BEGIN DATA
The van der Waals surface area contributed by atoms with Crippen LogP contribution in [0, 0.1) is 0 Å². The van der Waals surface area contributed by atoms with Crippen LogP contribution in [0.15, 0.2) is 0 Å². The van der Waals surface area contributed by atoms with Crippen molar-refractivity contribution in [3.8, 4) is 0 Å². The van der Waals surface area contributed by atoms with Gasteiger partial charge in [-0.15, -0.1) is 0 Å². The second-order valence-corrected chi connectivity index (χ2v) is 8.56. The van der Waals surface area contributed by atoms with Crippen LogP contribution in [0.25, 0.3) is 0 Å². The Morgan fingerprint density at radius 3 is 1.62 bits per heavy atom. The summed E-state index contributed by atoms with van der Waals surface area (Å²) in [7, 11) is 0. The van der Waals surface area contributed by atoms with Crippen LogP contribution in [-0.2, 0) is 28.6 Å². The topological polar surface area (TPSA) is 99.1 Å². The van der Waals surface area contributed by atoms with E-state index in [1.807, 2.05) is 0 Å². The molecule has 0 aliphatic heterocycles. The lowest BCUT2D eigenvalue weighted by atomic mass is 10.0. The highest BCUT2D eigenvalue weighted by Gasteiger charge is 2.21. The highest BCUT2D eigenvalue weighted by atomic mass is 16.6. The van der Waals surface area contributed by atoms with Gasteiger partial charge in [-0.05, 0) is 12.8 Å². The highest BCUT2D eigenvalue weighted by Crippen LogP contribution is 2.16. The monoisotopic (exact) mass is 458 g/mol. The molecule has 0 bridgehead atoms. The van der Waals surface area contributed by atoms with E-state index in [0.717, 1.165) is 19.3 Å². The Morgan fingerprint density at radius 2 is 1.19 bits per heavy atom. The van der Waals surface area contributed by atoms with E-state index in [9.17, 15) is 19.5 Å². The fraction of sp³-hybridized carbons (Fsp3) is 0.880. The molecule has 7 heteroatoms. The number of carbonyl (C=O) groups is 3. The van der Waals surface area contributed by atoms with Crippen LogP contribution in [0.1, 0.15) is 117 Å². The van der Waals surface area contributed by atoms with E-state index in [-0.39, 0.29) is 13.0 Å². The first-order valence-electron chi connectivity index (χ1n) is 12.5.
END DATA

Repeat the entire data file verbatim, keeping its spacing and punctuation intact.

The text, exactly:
The van der Waals surface area contributed by atoms with Crippen LogP contribution in [0, 0.1) is 0 Å². The van der Waals surface area contributed by atoms with Crippen LogP contribution in [0.15, 0.2) is 0 Å². The van der Waals surface area contributed by atoms with Crippen molar-refractivity contribution in [3.8, 4) is 0 Å². The van der Waals surface area contributed by atoms with Gasteiger partial charge in [-0.15, -0.1) is 0 Å². The second-order valence-corrected chi connectivity index (χ2v) is 8.56. The van der Waals surface area contributed by atoms with Crippen LogP contribution in [0.25, 0.3) is 0 Å². The Morgan fingerprint density at radius 3 is 1.62 bits per heavy atom. The summed E-state index contributed by atoms with van der Waals surface area (Å²) in [7, 11) is 0. The van der Waals surface area contributed by atoms with Crippen LogP contribution in [-0.2, 0) is 28.6 Å². The topological polar surface area (TPSA) is 99.1 Å². The van der Waals surface area contributed by atoms with E-state index in [1.807, 2.05) is 0 Å². The molecule has 0 aliphatic heterocycles. The lowest BCUT2D eigenvalue weighted by atomic mass is 10.0. The highest BCUT2D eigenvalue weighted by Gasteiger charge is 2.21. The highest BCUT2D eigenvalue weighted by atomic mass is 16.6. The van der Waals surface area contributed by atoms with Gasteiger partial charge in [-0.05, 0) is 12.8 Å². The highest BCUT2D eigenvalue weighted by Crippen LogP contribution is 2.16. The monoisotopic (exact) mass is 458 g/mol. The molecule has 0 bridgehead atoms. The van der Waals surface area contributed by atoms with E-state index in [0.717, 1.165) is 19.3 Å². The Morgan fingerprint density at radius 2 is 1.19 bits per heavy atom. The van der Waals surface area contributed by atoms with E-state index in [9.17, 15) is 19.5 Å². The fraction of sp³-hybridized carbons (Fsp3) is 0.880. The molecule has 7 heteroatoms. The number of carbonyl (C=O) groups is 3. The van der Waals surface area contributed by atoms with Crippen LogP contribution in [0.1, 0.15) is 117 Å². The van der Waals surface area contributed by atoms with E-state index in [-0.39, 0.29) is 13.0 Å². The first-order valence-electron chi connectivity index (χ1n) is 12.5.